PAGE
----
The new control tower at Newquay Cornwall Airport as of 29 July 2008.

History of the airfield and the RAF withdrawal

The airfield was originally opened in 1933 as a civilian facility, but was requisitioned at the outbreak of World War II and named RAF Trebelzue to support other bases in the Cornwall area. The base was then renamed RAF St Mawgan 1943, after expansion. The facility was then handed to the USAAF where a number of improvements took place, including the building of a new control tower and expansion of the current runway. The airfield was then put under maintenance in 1947, and reopened as a Coastal Command base in 1951. Since 1951, the base has seen various squadrons based; including 22 Sqn., 203 Sqn. 220 Sqn. (later renamed 201), 228 Sqn. (later renamed 206), both Long Range Reconnaissance Squadrons, 42 Sqn., 7 Sqn., 2625 Sqn (Royal Auxiliary Air Force) and 1 Sqn. (RAF Regiment) - 2625 Sqn was disbanded on 1 November 2006, whilst 1 Sqn relocated to RAF Honington. The others relocated or closed. In 2005, RAF St Mawgan was one of the bases shortlisted to house the new Joint Combat Aircraft (JCA) in 2013, but in November 2005, it was announced by Minister of State for the Armed Forces Adam Ingram, that the operation would be based from Scotland. Helicopter maintenance (HMF) also ceased here in late 2006.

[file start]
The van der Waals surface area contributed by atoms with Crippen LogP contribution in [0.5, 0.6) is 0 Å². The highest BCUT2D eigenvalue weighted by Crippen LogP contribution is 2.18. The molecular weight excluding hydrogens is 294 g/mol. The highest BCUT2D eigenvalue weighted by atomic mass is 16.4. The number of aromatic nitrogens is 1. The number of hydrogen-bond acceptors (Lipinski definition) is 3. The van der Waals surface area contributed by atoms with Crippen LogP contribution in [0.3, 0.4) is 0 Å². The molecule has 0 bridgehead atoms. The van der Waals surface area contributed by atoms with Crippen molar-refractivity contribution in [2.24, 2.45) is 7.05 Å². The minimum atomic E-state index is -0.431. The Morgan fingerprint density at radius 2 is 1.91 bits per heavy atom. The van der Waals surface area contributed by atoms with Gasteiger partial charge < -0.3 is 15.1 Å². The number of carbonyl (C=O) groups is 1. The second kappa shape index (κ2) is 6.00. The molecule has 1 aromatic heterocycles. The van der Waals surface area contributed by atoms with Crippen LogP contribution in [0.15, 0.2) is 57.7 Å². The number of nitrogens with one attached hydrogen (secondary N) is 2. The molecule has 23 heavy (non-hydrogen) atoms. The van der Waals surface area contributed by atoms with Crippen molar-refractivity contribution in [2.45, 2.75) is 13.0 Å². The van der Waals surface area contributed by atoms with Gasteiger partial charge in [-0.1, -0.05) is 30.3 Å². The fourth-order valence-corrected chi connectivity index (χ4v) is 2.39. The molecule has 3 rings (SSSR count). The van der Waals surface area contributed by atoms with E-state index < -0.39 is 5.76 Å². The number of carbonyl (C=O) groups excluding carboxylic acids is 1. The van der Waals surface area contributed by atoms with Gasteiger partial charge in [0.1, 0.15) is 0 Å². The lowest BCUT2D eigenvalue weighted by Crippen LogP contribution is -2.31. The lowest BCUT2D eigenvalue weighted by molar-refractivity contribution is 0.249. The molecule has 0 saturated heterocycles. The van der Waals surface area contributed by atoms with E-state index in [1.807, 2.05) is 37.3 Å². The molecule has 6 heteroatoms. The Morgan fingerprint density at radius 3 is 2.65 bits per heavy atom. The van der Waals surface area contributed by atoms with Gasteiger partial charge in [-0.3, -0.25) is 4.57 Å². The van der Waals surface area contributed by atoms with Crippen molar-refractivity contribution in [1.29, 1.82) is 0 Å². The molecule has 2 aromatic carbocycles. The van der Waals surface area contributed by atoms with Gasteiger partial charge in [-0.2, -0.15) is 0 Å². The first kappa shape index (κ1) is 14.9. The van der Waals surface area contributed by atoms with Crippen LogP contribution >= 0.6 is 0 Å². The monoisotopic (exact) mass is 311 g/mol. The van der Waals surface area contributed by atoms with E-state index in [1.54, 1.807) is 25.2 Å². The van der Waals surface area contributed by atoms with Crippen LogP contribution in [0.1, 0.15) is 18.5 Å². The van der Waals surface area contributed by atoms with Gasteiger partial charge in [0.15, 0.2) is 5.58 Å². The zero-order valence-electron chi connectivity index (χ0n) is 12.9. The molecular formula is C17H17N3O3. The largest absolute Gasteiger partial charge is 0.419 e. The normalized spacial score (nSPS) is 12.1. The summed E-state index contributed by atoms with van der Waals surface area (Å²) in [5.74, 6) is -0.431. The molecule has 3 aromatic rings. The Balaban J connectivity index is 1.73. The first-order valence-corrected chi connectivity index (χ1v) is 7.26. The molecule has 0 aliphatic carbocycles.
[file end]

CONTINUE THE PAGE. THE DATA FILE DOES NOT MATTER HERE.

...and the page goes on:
The flying operations at the RAF St Mawgan, (on the opposite side of the runway to the civil terminal) ceased in December 2008.

Transition to fully civilian airport

In late 2008 the airport closed for the period from 1 December until 19 December. This was to allow extra time for the take over the airfield navigation services (i.e. Air Traffic Control/Fire Services) from RAF St Mawgan and to fully meet CAA standards. Following further inspections by the CAA, flights recommenced on 20 December 2008.

By virtue a recent Statutory Instrument issued on 22 September 2009, Newquay Airport will from the coming in force of this instrument on 1 November 2009 be subject to current airport byelaws, as per Section 63 of the Airports Act 1986[5]

Passenger fee

In 2006 the airport introduced a £5 per passenger airport development fee, payable by all departing passengers via an ATM type machine prior to passing security.[6] This resulted in Monarch Airlines axing its route from the airport (to Málaga) and Ryanair reducing the number of flights, though this was later restored. In early 2011, Ryanair once more ceased to operate from the airport.

Airlines and destinations

Airlines Destinations
BmiBaby Seasonal: East Midlands
Flybe London-Gatwick, Manchester

Seasonal: Edinburgh

Flybe operated by Loganair Seasonal: Glasgow-International [begins 5 April 2012]
Isles of Scilly Skybus St Mary's
Lufthansa Seasonal: Düsseldorf

See also


  1. ^ Newquay - EGHQ
  2. ^ CAA: UK Annual Airport Statistics
  3. ^ Groundswell Cornwall, Newquay Airport The Case Examined, revised October 2007. Accessed February 9, 2008.
  4. ^ The Newquay Cornwall Airport Draft Masterplan
  5. ^ The Airports Byelaws (Designation) Order SI 2576/2009
  6. ^ Airport Development Fee

External links

Wikimedia Foundation. 2010.